Timelines to Visualize History

A Project by the Department of Medieval English Literature and Historical Linguistics, University of Düsseldorf

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1342 1402

John of Trevisa

John of Trevisa, sometimes called John de Trevisa or John Trevisa, was a contemporary of Chaucer. He was a prolific translator, an is best know for his translation of Ranulph Higden's Polychronicon, a universal history.

From 1362 to 1369 Trevisa was a Fellow of Exeter College, Oxford, and in 1369 became a Fellow of Queen's College, but was dismissed in 1379. Later he became vicar of Berkeley and chaplain to Lord Berkeley, and also canon of Westbury-on-Severn. In 1387 he translated and extended Ranulph Higden's Polychronicon, a universal history, and in 1398 he translated Bartholomaeus Anglicus' De Proprietatibus Rerum (On the Properties of Things), an encyclopedia. Another Latin work translated by Trevisa is Aegidius Romanus' De Regimine Principum, which became one of the sources of Thomas Hoccleve's Regiment of Princes. He also translated Richard Fitz-Ralph's Defensio Curatorum and the Dialogus inter Militem et Clericum attributes to William of Ockham.

The Dialogue between a Lord and a Clerk accompanies his Polychronicon and is dedicated to Lord Berkeley. Trevisa is also said to have translated the Bible and he is generally regarded as one of the greatest translators of his time.

Trevisa is well known to students of Middle English for his description of the state of the English Language in the year 1385 which he inserted into his translation of the Polychronicon. An excerpt follows:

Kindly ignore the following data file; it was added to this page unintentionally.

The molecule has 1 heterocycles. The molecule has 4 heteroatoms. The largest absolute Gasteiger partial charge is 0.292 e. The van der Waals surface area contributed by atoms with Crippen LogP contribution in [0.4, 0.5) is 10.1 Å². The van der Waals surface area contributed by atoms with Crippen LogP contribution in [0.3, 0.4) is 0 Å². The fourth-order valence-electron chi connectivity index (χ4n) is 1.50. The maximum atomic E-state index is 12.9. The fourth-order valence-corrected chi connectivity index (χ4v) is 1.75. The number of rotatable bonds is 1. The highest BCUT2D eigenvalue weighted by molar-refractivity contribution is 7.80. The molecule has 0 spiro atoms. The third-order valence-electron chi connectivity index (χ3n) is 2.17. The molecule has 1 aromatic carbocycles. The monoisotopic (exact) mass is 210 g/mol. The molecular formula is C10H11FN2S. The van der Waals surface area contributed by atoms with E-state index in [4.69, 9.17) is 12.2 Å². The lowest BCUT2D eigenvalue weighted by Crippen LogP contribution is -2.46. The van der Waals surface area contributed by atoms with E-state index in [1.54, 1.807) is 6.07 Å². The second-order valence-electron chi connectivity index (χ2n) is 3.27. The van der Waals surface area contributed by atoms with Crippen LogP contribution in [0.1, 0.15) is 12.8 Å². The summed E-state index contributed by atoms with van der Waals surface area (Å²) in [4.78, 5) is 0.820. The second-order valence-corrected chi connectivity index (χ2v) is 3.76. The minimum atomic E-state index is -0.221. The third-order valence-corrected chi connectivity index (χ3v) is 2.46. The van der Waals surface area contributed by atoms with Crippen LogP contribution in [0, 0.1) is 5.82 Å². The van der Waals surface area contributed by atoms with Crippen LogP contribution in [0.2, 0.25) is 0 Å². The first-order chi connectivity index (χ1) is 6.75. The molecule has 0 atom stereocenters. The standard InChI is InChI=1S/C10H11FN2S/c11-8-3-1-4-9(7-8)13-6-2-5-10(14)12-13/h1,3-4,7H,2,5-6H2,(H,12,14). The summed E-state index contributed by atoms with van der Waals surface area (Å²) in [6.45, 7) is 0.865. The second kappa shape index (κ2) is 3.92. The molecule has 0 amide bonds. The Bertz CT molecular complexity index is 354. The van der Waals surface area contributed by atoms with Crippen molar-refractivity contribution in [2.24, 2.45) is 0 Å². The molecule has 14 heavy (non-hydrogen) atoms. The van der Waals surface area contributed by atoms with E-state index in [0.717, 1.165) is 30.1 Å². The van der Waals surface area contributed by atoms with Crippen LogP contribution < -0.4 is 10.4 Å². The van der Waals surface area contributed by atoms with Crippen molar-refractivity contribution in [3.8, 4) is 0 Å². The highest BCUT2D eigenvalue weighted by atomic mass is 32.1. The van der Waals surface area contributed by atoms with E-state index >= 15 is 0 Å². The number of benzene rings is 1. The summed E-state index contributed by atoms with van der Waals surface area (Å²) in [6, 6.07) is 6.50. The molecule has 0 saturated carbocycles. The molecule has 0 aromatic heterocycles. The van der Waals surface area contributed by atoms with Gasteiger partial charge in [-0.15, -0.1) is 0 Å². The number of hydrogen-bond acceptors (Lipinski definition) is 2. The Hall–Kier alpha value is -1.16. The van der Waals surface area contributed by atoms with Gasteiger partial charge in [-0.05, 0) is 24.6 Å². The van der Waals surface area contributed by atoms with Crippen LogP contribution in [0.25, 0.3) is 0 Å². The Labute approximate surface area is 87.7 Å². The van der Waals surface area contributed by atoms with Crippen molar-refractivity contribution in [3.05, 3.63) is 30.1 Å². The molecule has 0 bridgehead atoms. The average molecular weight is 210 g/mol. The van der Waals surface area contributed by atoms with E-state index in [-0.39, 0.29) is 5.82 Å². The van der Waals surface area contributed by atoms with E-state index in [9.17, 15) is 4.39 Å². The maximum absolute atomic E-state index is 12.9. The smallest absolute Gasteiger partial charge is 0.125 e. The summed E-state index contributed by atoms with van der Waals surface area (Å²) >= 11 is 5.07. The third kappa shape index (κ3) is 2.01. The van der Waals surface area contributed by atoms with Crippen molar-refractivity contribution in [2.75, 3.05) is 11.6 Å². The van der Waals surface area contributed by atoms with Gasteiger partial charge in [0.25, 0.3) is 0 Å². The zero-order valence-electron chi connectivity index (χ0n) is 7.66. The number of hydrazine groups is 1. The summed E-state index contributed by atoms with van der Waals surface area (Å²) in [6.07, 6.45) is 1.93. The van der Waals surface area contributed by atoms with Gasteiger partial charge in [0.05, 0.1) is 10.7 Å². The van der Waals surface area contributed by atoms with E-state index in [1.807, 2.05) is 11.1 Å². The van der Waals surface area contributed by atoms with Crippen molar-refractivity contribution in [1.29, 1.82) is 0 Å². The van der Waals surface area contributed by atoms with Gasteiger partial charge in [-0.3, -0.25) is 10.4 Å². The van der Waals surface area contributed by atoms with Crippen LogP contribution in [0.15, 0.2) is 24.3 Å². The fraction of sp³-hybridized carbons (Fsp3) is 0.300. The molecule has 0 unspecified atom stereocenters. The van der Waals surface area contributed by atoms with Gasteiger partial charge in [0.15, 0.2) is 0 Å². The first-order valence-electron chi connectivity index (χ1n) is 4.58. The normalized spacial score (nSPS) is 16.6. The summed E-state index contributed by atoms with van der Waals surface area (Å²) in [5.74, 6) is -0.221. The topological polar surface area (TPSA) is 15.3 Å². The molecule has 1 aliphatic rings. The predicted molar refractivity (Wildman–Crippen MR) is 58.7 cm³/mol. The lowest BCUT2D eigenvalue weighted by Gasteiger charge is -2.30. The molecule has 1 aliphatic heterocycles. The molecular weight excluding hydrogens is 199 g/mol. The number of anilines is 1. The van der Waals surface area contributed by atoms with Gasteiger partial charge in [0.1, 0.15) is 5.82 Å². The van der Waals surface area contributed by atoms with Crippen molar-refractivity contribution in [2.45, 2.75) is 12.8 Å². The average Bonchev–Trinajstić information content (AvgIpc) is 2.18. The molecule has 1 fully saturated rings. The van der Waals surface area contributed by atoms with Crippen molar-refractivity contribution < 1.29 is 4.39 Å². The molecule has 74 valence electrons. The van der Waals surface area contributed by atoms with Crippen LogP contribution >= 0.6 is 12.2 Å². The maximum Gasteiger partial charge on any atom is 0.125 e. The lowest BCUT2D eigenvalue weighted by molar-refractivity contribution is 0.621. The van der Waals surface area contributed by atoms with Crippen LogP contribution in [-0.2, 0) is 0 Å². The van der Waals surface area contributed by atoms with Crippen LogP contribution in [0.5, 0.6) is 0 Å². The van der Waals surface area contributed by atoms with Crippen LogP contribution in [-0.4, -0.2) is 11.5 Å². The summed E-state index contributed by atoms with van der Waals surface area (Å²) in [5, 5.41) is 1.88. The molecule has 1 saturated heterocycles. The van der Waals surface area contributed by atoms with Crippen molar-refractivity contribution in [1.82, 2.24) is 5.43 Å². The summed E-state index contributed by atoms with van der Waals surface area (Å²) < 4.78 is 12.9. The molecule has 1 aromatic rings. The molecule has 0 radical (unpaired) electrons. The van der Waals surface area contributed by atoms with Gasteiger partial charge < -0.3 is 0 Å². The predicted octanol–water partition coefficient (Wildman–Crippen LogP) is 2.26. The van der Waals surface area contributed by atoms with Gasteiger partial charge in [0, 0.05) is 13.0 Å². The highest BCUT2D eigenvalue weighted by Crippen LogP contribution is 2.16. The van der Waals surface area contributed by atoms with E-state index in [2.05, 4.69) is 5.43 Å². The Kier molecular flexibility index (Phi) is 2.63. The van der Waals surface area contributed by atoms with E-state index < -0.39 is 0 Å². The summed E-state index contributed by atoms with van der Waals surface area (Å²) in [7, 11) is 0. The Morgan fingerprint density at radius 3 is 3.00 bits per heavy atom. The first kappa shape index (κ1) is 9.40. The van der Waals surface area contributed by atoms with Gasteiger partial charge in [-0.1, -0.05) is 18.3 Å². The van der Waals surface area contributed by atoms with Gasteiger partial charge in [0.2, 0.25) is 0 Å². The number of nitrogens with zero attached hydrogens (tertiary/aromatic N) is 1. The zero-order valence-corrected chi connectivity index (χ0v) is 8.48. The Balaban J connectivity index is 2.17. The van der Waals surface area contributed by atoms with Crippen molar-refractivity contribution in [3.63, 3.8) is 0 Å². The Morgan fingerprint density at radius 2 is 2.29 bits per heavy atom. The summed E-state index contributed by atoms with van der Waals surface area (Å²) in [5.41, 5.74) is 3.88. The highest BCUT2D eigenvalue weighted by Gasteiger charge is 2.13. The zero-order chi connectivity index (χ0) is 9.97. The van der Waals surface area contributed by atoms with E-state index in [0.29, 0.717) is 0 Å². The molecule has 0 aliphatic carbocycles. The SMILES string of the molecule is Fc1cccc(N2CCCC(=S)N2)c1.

(Chap. lix: The Languages of Britain)

As hyt ys yknowe houh meny maner people buþ in þis ylond, þer buþ also of so meny people longages and tonges. [...]
Also Englyschmen, þeyh hy hadde fram þe bygynnyng þre maner speche, Souþeron, Norþeron, and Myddel speche in þe myddel of þe lond, as hy come of þre maner people of Germania, noþeles by commyxstion and mellyng, furst wiþ Danes and afterward wiþ Normans, in menye þe contray longage ys apeyred, and som vseþ strange wlaffyng, chyteryng, harryng, and garryng grisbittyng. þis apeyryng of þe burþtonge ys bycause of twey þinges. On ys for chyldern in scole, ayenes þe vsage and manere of al oþer nacions, buþ compelled for to leue here oune longage, and for to construe here lessons and here þinges a Freynsch, and habbeþ suþthe þe Normans come furst into Engelond. Also gentil men chidren buþ ytaut for to speke Freynsch fram tyme þat a buþ yrokked in here cradel, and conneþ speke and playe wiþ a child hys brouch; and oplondysch men wol lykne hamsylf to gentill men, and fondeþ wiþ gret bysynes for to speke Freynsch, for to be more ytold of. [...]
Al þe longage of þe Norþhumbres, and specialych at York, ys so scharp, slyttyng, and frotyng, and vnschape, þat we Souþeron men may þat longage vnneþe vndurstonde. Y trowe þat þat ys bycause þat a buþ nygh to strange men and aliens, þat spekeþ strangelych, and also bycause þat þe kynges of Engelond woneþ alwey fer fram þat contray...
Literature, Middle English Period, Poetry, Prose